Nothing Cures the Old Writer’s Block Quite Like Advanced NFL Stats and Power BI
(Artist’s Rendition – But the Real Thing is Soon to Be Revealed)
Yeah yeah yeah…
So it’s been awhile since we’ve posted an article around here. Funny thing – I myself am no longer out in the trenches every day, and so I’m not generating new fodder for articles at nearly the same pace as yesteryear. And our consultants, who ARE in the trenches… well, it seems a shame to pull them away from Power BI client work to write articles.
Well, we found a solution. We pulled some strings and got the NFL to start their season tonight, Thursday September 5th, in order to give us some compelling use cases. (Thanks, Roger – we owe you one).
No Checkdowns: A Philosophy to Live By, in Sport and in Business
“A checkdown is the path of least resistance. It minimizes the chances of you LOOKING bad, but if you lean on it as your go-to move, you’ll never SUCCEED. Your competition WANTS you to take the checkdown, so BOOM! Don’t do it.”
-John Madden, NFL Hall of Fame Coach and Analyst
(OK fine, he never said that. But he COULD have, and that’s what matters!)
It doesn’t matter if you don’t care about NFL football. We’re not going to be making excuses around here, because we’re a No Checkdowns kind of crew. So we’re going to keep the relevance high, whether you’re into football or not.
All of the articles in this series are going to be packed with general Power BI and Business relevance. Everything from technical Power BI techniques to org-wide cultural practices. Football is going to be a lens, as opposed to being the subject.
“But Rob, what if I DO care about football?”
Some of you ARE interested in football, but just as importantly… what about those football fans who have not yet discovered Power BI? We need to HELP those people, too! But you really can’t have it both ways – the “tech talk” around here would scare off the uninitated, and on the flip side, a deep dive into football as primary subject matter would bore a lot of our good friends in the Power BI field.
You can’t be two things at once… unless you actually ARE two things! And that’s what we’re going to do. For this NFL season, the football world is going to “know” us as No Checkdowns – a completely separate brand and website.
So we’ll talk Power BI “shop” here on this site, and we’ll be “all football” on the NoCheckdowns site. There’s also something very unforgiving about projecting to a non-technical, “never heard of Power BI” crowd. The standards of usability are super, super high when you’re preaching to the uninitiated, and I suspect we’ll all learn a thing or two from that experience.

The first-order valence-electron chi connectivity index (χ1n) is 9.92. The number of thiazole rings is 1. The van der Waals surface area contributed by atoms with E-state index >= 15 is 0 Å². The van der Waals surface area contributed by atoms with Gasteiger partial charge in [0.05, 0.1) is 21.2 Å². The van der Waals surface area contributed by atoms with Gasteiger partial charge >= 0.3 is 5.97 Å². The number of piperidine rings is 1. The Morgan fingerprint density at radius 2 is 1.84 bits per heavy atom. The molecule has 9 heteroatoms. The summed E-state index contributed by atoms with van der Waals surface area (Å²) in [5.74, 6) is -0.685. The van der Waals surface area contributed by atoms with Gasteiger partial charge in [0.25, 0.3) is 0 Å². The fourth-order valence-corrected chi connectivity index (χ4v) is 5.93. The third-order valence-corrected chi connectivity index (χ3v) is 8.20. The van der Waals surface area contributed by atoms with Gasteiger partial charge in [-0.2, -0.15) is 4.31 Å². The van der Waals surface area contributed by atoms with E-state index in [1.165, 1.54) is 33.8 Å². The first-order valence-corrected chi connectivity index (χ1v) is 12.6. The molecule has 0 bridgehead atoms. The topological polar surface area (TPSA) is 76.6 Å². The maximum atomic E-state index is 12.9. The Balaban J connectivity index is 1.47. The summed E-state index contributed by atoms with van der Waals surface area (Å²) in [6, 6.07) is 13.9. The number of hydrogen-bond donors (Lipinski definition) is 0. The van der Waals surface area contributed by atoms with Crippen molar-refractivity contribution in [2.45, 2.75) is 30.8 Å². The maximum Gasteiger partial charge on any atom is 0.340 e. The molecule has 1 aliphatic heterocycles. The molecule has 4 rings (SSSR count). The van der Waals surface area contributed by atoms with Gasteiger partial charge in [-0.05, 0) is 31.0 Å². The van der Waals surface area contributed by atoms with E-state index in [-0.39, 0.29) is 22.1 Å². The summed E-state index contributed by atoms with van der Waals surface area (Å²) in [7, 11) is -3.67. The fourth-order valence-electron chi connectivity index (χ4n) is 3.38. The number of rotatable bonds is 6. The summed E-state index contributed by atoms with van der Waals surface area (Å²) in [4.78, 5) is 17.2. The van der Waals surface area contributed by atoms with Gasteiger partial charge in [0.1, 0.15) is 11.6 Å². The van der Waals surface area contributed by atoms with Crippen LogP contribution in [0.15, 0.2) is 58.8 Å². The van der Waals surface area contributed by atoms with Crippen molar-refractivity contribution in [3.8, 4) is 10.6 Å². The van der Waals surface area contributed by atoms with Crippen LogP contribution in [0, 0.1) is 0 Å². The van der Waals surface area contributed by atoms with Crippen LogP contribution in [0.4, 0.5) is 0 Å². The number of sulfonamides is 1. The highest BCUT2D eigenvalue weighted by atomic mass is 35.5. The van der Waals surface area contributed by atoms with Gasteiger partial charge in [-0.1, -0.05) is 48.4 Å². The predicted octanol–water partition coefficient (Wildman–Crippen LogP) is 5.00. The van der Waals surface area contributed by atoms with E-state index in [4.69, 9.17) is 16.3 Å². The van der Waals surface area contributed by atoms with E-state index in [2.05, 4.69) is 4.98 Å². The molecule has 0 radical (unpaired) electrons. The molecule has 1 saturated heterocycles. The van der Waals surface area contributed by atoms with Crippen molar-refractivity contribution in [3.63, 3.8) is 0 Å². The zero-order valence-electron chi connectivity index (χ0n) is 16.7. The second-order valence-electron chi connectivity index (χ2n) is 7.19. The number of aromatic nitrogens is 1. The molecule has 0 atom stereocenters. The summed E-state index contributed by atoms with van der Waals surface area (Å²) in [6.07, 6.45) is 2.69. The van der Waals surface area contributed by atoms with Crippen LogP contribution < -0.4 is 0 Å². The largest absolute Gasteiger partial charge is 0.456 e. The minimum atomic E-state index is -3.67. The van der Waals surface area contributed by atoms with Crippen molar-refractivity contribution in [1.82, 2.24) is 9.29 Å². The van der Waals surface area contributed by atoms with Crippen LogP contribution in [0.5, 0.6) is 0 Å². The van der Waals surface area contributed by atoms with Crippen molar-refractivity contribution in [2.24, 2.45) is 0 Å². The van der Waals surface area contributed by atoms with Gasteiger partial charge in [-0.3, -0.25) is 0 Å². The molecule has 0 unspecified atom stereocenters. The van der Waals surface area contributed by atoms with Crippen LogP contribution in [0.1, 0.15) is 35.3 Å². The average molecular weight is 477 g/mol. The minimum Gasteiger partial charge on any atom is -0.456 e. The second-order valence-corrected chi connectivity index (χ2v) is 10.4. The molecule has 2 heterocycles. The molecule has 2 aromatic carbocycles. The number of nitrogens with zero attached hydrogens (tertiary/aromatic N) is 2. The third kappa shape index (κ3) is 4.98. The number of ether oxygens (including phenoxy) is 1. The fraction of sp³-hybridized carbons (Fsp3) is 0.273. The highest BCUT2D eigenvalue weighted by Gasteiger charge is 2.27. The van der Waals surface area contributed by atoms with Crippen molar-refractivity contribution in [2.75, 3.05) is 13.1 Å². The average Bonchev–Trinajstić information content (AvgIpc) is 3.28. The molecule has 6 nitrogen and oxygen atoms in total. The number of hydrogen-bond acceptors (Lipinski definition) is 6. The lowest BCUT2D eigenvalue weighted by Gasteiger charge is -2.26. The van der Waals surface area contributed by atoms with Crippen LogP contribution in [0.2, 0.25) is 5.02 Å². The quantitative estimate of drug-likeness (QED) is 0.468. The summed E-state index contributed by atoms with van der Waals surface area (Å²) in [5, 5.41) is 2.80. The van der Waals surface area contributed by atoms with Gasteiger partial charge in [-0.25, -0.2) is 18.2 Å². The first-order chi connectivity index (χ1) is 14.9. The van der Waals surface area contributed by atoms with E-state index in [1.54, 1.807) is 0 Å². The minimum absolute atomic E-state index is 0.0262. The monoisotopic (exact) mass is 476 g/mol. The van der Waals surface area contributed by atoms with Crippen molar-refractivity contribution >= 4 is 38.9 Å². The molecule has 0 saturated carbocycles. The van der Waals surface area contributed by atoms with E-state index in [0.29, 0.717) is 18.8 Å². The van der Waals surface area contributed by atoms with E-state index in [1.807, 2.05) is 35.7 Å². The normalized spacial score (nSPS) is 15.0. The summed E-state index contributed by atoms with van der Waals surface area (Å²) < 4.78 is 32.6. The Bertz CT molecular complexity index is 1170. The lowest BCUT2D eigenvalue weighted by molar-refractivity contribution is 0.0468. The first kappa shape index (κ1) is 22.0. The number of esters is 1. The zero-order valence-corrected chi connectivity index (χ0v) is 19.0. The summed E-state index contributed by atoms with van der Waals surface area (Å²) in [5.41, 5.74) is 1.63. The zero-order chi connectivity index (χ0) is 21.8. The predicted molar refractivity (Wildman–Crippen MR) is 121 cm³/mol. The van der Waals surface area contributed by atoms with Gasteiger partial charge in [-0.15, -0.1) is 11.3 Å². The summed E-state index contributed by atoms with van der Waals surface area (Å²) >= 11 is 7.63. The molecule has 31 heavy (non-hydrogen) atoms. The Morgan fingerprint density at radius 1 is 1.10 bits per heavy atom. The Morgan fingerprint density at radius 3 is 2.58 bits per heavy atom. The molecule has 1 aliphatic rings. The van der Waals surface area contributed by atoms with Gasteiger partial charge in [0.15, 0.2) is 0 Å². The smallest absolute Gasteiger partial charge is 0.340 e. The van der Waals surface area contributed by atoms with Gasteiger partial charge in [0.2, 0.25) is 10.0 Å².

We’re pros at Power BI, but we’re amateurs at football analysis. So we’re partnering with PreSnapReads, one of the absolute smartest entities in the space.
There are a lot of reasons why we chose PSR to partner with, but it doesn’t make sense to bury those reasons at the bottom of this post. We’re gonna circle back and devote a specific article to why we’ve long been fond of PSR, and why we’re thrilled to be teaming up for the 2019 season.
Rough Schedule of Events
- Thursday Night Game Tonight, Bears vs Packers
- Friday: we ingest Thursday’s game data from PSR and produce new dashboards
- Friday or Saturday: initial insights from the Sunday night game will go out on the @NoCheckdowns twitter feed (go throw it a follow if you’re interested!)
- Sunday and Monday: the remaining 15 NFL games of opening weekend
- Monday: more stats ingestion, some tweets
- Tuesday: Another blog post here on P3.com
- Mid-To-Late Next Week: NoCheckdowns.com site goes live!
“OK, Rob… for real, what’s a checkdown?”
In football terminology, a checkdown is when the quarterback takes the short, easy throw. There’s typically a “safety valve” player who stays close to the QB, and said player isn’t normally surrounded by defenders who can knock the ball away. If the QB throws to the safety valve, it’s called a checkdown.
In theory, the checkdown is the last resort, and the QB only falls back to it if all of the other receivers are “covered” (surrounded by defenders).
But inexperienced (or otherwise subpar) QB’s often take the checkdown when the higher-reward plays ARE still available. The checkdown is better than nothing, but it is NOT better than an accurate pass to a player farther downfield. And a lot of QB’s (even some veterans) DO take the checkdown when they shouldn’t – but those QB’s seldom win championships.
So, “No Checkdowns” is a little bit tongue in cheek. In football or in business, you DO sometimes need to take the checkdown. Just not as a “go-to” option.
“No Checkdowns” just has a better football ring to it than “Limited Checkdowns” or “Are You Sure You Aren’t Missing Something Better” or “Careful of Your Opportunity Cost.”
See you soon folks.